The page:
“I bought it around 40 years ago among 60 or 70 other tintypes at an antique shop in the Southwest,” Anderson told AntiqueWeek. “I asked the shop owner who brought it in, and he said, ’just some old-timer.’ He didn’t think much about it; he just wanted to get rid of them.”

Anderson said he was recently digging through his storage area and ran across the tintype, thinking possibly the heavily mustached man was Morgan Earp. “When I bought these tintypes, there was no Internet,” the 60-year-old Anderson said. “But I got to looking at existing photos of the Earps and Doc Holliday and I thought there might be a similarity.

“Getting it authenticated has taken a lot of time, effort and frustration, but it would have been impossible without the technology that exists today. We’ve identified it as taken in the Dragoon Mountains, that part hasn’t changed. The Morgan Earp and Doc Holliday features are good matches. You can’t see it in the tintype, unless you really enlarge it, but Holliday is wearing a red ruby gambler’s ring on his pinkie finger.

“You look at Holliday who is just wasting away, and Morgan Earp’s last birthday, and it’s kind of sad in a way.”

Also selling in a separate lot is an account of the legendary “shoot out at the O.K. Corral” in the Oct. 29, 1881 Sacramento Bee. “This is the longest and most descriptive account on O.K. Corral that I’ve seen,” said Auctioneer Jewels Eubanks from California Auctioneers. “It is described as a “Coast Dispatch,” meaning that it was news that went from coast to coast. It was big news at the time, and soon to become legendary.”

On Oct. 26, 1881, merely months after the spring picnic, the Earp brothers, Morgan, Virgil and Wyatt, along with Doc Holliday, confronted the outlaw Cochise County Cowboys at O.K. Corral. The Cowboys had been threatening to kill the Earps for several weeks.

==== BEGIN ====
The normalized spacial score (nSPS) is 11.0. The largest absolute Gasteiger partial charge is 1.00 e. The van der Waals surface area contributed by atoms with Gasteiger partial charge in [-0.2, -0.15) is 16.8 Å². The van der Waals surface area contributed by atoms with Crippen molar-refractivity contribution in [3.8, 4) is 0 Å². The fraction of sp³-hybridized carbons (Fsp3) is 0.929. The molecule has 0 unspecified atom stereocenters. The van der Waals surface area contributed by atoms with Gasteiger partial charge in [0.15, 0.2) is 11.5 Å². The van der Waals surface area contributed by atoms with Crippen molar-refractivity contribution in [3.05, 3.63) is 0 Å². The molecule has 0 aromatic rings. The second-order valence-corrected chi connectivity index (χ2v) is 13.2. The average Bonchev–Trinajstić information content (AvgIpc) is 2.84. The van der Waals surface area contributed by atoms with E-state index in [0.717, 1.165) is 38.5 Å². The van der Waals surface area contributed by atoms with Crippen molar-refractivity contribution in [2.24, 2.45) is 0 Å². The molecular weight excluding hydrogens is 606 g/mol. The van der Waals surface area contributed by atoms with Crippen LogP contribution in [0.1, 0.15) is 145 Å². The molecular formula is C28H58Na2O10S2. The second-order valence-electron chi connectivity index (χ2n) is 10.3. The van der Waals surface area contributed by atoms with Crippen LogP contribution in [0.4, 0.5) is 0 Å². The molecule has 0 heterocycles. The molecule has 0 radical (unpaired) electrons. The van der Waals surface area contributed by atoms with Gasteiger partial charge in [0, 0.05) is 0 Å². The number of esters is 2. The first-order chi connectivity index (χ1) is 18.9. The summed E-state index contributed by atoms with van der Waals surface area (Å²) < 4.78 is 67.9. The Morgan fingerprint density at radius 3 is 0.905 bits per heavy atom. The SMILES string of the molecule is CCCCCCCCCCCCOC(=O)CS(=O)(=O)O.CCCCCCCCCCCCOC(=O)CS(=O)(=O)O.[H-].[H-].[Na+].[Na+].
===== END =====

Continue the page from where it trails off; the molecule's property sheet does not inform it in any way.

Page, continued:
On Fremont Street in an alley between the Harwood House and Fly’s Boarding House and Photography Studio, the two parties squared off about 6 feet to 10 feet from each other. Ike Clanton, who had been threatening the Earps, and Billy Clanton fled the scene. But the Earps and Holliday got the drop on brothers Tom and Frank McLaury, along with Billy Clanton, and blew them to bits.

Morgan was clipped by a shot across his back, Virgil was shot through the calf and Holliday was grazed by a bullet.

Two months after the gunfight, in December 1881, Virgil Earp was seriously wounded in an assassination attempt. By February 1882, the situation in Tombstone was heating up, and Morgan sent his wife to live with her parents in California. Morgan stayed to backup his brothers.

On March 1882, Morgan was shooting a late game of billiards at the Campbell & Hatch Billiard Parlor. Shooting through the upper half of 4-pane windowed door, an assailant shot Morgan in the back. His brothers tried to help him stand, “Don’t I can’t stand it,” Morgan Earp said. “This is the last game of pool I’ll ever play.”

The shot was fatal. Morgan’s murder set the stage for a vendetta lead by his brother Wyatt, who deputized a group of loyal friends to hunt down the murderers. At the time, serving as a deputy U.S. Marshal Wyatt Earp deputized Warren Holiday, Doc Holliday, Sherman McMaster, Jack “Turkey Creek” Johnson, Charlie “Hairlip Charlie” Smith, Daniel “Tip” Tipton and John “Texas Jack” Vermillion, paying them $5 a day.

During the “Earp Vendetta Ride,” the federal posse killed four men thought to have been associated with Morgan’s assassination. Although accounts differ, and several conflict, Tucson Justice of the Peace ultimately issued arrest warrants for members of the posse. As persona non grata, Wyatt, Virgil and Doc Holliday left Tombstone for various parts of what was still the Wild West.

The death of Morgan Earp and the resulting repercussions was a far cry from that idyllic picnic captured in the Dragoon Mountains.

Contact: (805) 649-2686